The problem is that the existence of documents does not prove the best parctice the advocate is a reality, and the last one of these things is totally pointless, as Fazan admits: “I cannot become involved in individual cases.”, which is what people actually want.
What she actually does is this: “I have received regular monthly updates since this, and have access to all complaints relating to my areas of responsibility. I regularly review these to make sure the Residents’ Charter is being upheld.”
So that’ll be the charter which hasn’t been updated yet then?
Finally, Bynoe made a suggestion (why it’s not a recommendation, we don’t know):
HS2 Ltd should convene a Best Practice Community Engagement Advisory Panel to provide a sounding board for new thinking, and for communication and engagement planning.
HS2 Ltd’s response: We will set up this group, learn from it and improve the way we work as a result.
Fazan said this had happened and it has gone well:
“The first meeting took place in December 2016. It was an extremely helpful session, representing infrastructure groups at different stages: in planning, under construction, and in operation. Attendees included Crossrail and Crossrail 2, Gatwick Airport, Cuadrilla, the Francis Crick Institute and the Lower Thames Crossing team. The panel will now meet quarterly.”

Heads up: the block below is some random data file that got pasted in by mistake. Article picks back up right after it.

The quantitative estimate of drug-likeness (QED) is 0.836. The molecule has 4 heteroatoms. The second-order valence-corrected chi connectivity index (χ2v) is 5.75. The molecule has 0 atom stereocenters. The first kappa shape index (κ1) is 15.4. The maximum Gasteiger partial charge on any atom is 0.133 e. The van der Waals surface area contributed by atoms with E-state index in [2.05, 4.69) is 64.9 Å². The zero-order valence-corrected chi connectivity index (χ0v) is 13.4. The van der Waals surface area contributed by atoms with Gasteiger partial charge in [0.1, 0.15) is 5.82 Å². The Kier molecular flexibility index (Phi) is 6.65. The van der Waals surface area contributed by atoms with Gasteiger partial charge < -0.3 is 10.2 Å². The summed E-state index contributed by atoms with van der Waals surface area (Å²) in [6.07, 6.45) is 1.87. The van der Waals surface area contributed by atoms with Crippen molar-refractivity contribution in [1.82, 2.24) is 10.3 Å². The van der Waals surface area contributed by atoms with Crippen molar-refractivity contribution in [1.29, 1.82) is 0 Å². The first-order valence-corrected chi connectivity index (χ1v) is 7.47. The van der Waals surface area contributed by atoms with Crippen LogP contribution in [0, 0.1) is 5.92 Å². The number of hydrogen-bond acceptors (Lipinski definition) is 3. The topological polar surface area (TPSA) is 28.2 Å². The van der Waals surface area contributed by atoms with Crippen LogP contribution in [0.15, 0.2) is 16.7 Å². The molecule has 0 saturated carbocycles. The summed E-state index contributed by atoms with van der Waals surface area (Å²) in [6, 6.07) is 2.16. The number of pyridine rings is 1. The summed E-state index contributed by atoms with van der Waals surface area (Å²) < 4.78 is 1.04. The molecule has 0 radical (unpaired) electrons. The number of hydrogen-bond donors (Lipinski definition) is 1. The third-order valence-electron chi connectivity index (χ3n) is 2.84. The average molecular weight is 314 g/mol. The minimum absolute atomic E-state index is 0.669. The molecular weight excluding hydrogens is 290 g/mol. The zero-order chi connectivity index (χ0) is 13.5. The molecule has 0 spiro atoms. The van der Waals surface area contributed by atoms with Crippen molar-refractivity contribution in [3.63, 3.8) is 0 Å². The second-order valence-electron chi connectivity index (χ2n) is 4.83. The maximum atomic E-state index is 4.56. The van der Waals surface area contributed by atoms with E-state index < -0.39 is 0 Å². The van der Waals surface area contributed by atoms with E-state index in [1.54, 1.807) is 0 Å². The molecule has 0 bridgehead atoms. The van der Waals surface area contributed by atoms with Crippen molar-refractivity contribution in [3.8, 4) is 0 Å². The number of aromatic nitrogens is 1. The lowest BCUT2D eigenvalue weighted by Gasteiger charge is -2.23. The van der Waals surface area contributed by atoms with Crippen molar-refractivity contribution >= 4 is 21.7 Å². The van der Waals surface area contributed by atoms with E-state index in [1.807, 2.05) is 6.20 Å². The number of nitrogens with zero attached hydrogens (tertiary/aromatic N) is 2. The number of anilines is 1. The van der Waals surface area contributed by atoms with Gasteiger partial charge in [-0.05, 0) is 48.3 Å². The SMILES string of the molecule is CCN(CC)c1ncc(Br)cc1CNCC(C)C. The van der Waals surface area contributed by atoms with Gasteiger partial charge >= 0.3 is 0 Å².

The problem is, this is absolutely not what Bynoe suggested, and just shows that HS2 Ltd have spectacularly missed the entire point of his report. The entire reason why Bynoe was brought in in the first place was in that HS2 Ltd have failed to listen to people and treat them like human beings. In that, Bynoe felt that it might be an idea to have some real people on this panel, opposed to the industry club HS2 Ltd are more comfortable with. Bynoe actually said:
“I suggest that there may be benefits in convening a Community Engagement Advisory Panel, drawn from those who have recent and relevant experience of community engagement work on large infrastructure schemes, both in providing and receiving it. This panel could provide a sounding board for new thinking and plans for communications and engagement.”
HS2 Ltd will probably point to the Francis Crick Institute as their supposed attendee from the public, as this £700m medical research centre was built next to St Pancras Station from 2011-16, during the post-HS1 redevelopment of the area. We somehow don’t think that is what Mr Bynoe had in mind.
In summary, Fazan ended her report:
“To quote from Mr Bynoe in his report, “Hope is not a plan.” Progress is too slow on a number of these key issues. While the number of staff in the community engagement team has increased substantially, there has not been the quantum leap that HS2 Ltd acknowledged it needed to make in terms of quality and quantity of community engagement on the ground. With Royal Assent recently granted, HS2 Ltd must match its actions to its words, and deliver what it says it will in support of better community engagement.”
So basically, this report could have been written at any point during the last seven years.